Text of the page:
This is the point Husserl’s making. The phenomenological attitude and the natural attitude are mutually exclusive. You can’t look at the world in both ways simultaneously. For example, a normal everyday person immersed in the natural attitude… might go down to the library pick up some Husserl…they might read him… they might contemplate how they can know anything for certain…maybe they even employ a few of his methods and take a sort of recreational swim in the Phenomenological attitude. But when they’re done reading the book, they leave the library and go on about their day…they’re not still doubting whether the world actually exists or not. On that same note…even the most die hard Phenomenologist…let’s say you work 9-5 as a professional Phenomenologist…the second that bell rings and you take your union standardized break…you’re not sitting around the break room wondering whether the vending machine is just a mental construction or not.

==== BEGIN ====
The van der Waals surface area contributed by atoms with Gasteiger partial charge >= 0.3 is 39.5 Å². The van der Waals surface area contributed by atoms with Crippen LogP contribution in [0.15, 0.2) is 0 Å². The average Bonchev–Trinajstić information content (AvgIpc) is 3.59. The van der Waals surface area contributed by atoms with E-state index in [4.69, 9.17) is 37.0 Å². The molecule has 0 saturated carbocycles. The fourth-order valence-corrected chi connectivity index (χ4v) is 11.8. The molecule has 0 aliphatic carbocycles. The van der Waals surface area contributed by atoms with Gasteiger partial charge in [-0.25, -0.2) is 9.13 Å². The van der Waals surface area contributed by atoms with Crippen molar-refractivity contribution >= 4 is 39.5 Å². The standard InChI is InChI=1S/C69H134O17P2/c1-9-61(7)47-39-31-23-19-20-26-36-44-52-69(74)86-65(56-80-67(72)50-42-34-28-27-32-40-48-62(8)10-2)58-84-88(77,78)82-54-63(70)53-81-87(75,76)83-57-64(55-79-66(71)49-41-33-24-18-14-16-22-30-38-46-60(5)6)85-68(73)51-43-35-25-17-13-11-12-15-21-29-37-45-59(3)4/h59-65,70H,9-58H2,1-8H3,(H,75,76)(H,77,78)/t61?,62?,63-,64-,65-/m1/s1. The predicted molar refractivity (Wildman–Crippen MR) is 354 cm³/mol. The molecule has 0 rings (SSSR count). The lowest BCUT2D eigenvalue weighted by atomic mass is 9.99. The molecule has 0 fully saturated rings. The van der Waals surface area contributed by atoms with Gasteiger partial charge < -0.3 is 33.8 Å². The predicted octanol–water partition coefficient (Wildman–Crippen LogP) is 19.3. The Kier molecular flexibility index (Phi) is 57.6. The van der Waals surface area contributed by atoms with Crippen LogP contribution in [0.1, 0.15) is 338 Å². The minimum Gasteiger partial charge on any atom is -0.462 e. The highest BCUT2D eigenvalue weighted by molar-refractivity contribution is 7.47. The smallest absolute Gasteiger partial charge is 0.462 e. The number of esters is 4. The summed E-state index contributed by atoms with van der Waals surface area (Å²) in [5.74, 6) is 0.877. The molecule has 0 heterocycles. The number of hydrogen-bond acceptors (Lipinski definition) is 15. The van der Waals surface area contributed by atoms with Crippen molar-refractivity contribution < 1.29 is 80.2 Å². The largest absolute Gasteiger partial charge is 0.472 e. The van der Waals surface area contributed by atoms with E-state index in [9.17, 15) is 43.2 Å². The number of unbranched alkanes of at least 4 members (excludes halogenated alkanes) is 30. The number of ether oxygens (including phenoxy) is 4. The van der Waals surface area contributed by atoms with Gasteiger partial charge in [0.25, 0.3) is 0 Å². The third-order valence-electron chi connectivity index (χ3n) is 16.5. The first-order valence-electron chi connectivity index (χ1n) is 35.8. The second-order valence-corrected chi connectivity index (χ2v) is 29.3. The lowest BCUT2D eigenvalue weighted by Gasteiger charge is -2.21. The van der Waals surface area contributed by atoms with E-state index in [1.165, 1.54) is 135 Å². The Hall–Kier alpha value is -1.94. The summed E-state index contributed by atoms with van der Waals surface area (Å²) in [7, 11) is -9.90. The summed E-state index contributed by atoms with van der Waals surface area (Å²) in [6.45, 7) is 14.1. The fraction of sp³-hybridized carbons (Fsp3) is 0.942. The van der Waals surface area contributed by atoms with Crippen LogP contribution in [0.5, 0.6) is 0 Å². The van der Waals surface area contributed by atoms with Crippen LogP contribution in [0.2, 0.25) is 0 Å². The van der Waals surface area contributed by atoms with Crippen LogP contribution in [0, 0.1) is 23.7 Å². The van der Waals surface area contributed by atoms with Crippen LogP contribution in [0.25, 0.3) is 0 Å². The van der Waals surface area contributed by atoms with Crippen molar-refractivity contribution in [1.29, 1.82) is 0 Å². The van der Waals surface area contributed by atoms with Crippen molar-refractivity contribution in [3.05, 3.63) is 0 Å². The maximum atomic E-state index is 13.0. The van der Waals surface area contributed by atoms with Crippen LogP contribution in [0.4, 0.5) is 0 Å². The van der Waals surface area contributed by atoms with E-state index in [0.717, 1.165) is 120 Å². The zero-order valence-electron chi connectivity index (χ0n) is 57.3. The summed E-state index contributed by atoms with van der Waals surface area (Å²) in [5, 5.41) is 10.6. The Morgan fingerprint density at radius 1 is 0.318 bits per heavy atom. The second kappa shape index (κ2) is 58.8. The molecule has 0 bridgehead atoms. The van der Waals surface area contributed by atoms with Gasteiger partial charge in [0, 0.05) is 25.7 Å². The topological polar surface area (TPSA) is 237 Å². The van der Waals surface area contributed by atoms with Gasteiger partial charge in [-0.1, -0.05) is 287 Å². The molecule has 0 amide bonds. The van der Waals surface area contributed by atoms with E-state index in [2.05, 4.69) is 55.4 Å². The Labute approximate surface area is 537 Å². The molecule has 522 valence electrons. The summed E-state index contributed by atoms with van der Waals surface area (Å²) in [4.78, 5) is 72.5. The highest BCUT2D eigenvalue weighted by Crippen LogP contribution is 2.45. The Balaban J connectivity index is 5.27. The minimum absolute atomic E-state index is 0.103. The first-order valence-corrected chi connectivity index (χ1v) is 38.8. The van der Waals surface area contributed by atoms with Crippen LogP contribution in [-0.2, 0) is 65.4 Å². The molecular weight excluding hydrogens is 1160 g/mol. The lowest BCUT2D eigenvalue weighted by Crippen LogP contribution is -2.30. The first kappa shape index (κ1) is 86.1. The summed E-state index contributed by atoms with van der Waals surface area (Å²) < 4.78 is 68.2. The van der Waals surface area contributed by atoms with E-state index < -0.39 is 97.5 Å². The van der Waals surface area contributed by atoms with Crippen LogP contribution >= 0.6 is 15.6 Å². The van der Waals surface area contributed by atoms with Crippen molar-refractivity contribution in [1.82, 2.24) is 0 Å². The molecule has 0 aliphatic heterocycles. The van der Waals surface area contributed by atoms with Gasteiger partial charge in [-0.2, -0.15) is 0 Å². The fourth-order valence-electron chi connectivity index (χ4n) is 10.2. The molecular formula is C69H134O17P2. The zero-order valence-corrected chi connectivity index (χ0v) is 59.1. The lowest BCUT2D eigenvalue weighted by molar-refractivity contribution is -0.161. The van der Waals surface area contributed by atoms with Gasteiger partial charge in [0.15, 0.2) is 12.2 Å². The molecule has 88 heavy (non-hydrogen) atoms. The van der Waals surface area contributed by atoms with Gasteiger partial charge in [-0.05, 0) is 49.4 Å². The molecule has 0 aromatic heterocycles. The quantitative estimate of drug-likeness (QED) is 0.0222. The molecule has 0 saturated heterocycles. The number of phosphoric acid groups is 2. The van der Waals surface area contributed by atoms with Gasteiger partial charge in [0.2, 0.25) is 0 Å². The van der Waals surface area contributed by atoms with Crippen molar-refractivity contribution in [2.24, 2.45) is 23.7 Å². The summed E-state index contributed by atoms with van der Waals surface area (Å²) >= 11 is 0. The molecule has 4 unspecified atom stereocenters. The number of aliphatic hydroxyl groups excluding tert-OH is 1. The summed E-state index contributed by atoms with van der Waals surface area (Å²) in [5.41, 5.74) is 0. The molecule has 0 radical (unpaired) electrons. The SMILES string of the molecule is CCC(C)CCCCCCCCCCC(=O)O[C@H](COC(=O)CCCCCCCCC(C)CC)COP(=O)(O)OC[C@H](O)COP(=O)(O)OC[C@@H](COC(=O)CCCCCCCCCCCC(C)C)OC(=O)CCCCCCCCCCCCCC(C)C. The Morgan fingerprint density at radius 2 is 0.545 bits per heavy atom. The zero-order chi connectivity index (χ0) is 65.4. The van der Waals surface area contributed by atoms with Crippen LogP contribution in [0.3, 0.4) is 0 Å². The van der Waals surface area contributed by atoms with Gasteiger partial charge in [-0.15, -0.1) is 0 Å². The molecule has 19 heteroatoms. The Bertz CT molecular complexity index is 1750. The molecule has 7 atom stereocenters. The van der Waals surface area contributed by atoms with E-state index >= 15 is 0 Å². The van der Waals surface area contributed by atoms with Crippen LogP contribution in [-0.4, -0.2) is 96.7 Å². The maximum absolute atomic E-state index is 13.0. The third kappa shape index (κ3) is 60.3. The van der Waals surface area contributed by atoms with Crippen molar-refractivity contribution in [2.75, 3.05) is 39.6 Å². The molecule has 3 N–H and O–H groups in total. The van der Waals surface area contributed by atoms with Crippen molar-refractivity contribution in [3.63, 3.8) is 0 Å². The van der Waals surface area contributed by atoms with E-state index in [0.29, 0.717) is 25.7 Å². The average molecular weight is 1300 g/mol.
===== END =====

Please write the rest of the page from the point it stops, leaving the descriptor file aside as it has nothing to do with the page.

Practicing Phenomenology is practicing a new way of seeing the world and the things that make seeing the world possible at all…and Husserl would say…yeah it’s possible for someone to get too far down the rabbit hole of the philosophical attitude…sitting around all day yellin’ at people, well YOU don’t even know if any of this stuff exists…so PROVE it! YOU don’t even know if YOU exist! And that certainly would be a waste of time…but be careful cause you can go too far in the other direction too…you can spend your entire life writing off these sort of… pointless armchair philosopher questions and going on for the rest of your days…never really considering all the presuppositions that come along with the natural attitude.. and honestly believing that what you’re looking at as you walk around every day is OBJECTIVE reality. There are people that talk about what we see as human beings as though it is…objective reality.